In the run up to India-led G20 Leaders’ Summit 2023, the Energy Transitions Ministerial Meeting (ETMM) concluded last month with a forward-looking outcome document that emphasises the acceleration of a just and equitable energy transition. While member nations unanimously recognised the need for addressing technology gaps, ensuring low-cost financing and promoting energy efficiency, among other things as components of energy transitions, discussions on tripling renewable energy capacity and phasing out coal were the points of divergence. Under the Indian Presidency, the central theme of G20 in 2023 is “One Earth, One Family, One Future”, with climate change mitigation at the heart of India’s agenda.
Outcome document of ETMM
Energy security and diversified supply chains: Given the critical role of certain minerals, materials and technologies in energy transition, the G20 energy ministers recognised the need to maintain reliable and sustainable supply chains of such minerals and materials, semiconductors and related technologies. They agreed to support voluntary and mutual technology diffusion, skill development, increasing scale of beneficiation at the source, circularity and sustainable alternatives to maintain the supply chain for these minerals. The G20 group also recognised the role of regional/cross-border power systems integration in improving energy security and ensuring universal access to affordable and sustainable energy. It emphasised the need for increased public and private investments, and support from international finance institutions to developing countries for the development of regional/ cross-border interconnections.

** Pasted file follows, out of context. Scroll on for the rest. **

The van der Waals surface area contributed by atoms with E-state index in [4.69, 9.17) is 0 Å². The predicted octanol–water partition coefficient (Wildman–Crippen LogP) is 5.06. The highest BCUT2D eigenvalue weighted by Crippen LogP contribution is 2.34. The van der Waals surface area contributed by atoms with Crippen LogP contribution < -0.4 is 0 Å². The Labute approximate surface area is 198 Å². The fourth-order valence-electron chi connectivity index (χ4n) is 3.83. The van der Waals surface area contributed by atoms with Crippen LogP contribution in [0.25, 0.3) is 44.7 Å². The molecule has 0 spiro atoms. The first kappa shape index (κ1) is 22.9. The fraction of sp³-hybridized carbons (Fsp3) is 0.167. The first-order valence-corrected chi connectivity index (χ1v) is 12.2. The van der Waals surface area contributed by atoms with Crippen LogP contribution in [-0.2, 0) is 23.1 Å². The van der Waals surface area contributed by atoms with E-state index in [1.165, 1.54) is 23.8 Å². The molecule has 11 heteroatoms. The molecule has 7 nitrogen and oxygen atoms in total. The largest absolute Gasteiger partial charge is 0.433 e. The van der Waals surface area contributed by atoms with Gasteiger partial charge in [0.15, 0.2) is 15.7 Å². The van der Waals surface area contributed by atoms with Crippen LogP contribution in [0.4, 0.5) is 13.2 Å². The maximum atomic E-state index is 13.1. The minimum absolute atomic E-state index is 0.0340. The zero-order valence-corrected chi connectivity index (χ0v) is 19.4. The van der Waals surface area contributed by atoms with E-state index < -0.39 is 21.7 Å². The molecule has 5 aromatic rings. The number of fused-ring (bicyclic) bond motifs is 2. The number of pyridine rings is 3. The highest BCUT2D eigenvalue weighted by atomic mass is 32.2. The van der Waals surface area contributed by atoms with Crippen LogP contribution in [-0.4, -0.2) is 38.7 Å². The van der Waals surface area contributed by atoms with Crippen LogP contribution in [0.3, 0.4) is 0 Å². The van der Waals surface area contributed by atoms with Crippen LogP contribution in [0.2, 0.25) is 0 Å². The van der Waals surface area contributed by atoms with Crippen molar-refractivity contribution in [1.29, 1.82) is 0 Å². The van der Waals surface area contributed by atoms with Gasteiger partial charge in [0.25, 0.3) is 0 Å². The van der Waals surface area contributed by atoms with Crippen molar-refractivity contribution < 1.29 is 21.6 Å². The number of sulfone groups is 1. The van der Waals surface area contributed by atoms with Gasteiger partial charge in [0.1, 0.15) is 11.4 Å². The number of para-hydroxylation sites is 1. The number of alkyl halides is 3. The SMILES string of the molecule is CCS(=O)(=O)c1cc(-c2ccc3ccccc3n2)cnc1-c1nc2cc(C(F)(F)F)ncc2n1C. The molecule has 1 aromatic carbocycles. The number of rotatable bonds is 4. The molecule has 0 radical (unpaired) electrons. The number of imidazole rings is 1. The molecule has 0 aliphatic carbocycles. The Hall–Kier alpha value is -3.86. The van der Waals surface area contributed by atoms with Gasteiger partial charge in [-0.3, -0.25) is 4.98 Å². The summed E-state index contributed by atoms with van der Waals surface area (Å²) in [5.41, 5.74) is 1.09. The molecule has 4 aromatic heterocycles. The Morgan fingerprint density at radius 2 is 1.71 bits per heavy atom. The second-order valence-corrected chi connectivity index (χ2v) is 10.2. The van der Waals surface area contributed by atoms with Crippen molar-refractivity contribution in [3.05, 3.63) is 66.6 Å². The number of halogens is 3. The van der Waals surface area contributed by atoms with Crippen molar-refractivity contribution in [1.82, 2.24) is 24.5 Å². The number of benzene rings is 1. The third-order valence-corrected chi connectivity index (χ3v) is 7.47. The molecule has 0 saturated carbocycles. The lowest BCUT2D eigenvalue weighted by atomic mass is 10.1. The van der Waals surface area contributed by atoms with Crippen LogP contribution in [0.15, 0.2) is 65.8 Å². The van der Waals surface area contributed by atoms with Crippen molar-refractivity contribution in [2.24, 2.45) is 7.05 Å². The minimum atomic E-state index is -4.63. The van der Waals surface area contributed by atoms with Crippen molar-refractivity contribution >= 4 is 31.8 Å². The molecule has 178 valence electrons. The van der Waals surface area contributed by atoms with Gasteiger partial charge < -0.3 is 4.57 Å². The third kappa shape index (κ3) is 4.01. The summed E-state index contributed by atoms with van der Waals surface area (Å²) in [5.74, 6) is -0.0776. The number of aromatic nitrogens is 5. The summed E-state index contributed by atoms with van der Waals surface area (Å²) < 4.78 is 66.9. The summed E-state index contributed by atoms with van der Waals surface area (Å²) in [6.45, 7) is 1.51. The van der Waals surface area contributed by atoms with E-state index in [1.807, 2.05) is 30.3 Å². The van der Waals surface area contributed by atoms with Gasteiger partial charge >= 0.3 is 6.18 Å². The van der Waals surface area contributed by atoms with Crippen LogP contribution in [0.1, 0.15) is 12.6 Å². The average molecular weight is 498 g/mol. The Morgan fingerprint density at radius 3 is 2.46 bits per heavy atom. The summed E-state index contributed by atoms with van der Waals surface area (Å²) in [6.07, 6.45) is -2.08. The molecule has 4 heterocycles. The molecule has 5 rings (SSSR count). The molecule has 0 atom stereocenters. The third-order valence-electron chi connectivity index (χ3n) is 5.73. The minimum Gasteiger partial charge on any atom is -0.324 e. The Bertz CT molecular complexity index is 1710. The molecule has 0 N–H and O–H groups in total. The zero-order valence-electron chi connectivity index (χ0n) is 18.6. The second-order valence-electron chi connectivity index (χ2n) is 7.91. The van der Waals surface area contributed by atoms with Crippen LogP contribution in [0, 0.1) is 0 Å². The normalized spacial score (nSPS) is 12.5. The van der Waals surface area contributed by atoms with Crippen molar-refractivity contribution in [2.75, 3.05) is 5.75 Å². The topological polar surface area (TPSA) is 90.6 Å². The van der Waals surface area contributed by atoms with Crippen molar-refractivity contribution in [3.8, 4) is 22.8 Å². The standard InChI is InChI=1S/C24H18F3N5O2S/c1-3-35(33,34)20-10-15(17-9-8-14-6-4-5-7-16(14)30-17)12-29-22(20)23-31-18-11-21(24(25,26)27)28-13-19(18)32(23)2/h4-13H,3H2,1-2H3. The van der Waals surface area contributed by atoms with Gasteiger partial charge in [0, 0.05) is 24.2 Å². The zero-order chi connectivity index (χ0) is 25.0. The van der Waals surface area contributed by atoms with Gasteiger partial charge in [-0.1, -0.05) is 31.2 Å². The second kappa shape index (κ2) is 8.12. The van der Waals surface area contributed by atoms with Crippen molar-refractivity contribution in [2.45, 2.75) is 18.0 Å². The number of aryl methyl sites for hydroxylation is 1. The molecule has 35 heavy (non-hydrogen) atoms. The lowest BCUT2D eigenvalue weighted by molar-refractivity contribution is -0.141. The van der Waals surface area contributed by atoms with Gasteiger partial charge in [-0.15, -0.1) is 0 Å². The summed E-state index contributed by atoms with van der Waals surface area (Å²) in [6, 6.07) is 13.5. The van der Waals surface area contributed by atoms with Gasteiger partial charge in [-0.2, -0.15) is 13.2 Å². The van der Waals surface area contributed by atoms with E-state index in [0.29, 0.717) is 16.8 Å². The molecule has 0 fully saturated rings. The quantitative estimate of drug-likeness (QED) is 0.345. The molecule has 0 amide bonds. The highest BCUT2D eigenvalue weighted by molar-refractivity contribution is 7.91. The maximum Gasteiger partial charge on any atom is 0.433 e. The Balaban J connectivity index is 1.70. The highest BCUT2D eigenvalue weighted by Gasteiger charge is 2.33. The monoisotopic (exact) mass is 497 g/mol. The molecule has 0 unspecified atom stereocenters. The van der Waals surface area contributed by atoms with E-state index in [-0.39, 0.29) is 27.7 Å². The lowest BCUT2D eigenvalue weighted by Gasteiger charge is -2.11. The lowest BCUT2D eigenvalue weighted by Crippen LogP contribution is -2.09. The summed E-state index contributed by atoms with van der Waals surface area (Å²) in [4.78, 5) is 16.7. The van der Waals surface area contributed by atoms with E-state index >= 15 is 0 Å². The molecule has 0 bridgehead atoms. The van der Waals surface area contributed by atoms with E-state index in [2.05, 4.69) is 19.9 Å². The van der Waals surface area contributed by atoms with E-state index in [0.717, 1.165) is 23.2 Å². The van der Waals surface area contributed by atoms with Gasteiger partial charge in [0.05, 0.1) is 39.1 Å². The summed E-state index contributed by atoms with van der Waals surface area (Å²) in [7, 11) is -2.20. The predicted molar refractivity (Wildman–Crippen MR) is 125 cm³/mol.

Universal energy access and just, affordable and inclusive energy transition pathways: The group recognised access to affordable and sustainable energy as a moral imperative and a basic human need. It is committed to accelerating progress in clean cooking, electricity access and the eradication of energy poverty. The group also aims to enhance collaborations and partnerships to promote zero- and low-emission technologies, and drive the creation of new jobs and social dialogue to address the needs of workers. It also supports and encourages a stronger focus on women empowerment and gender equality in energy transitions at every level.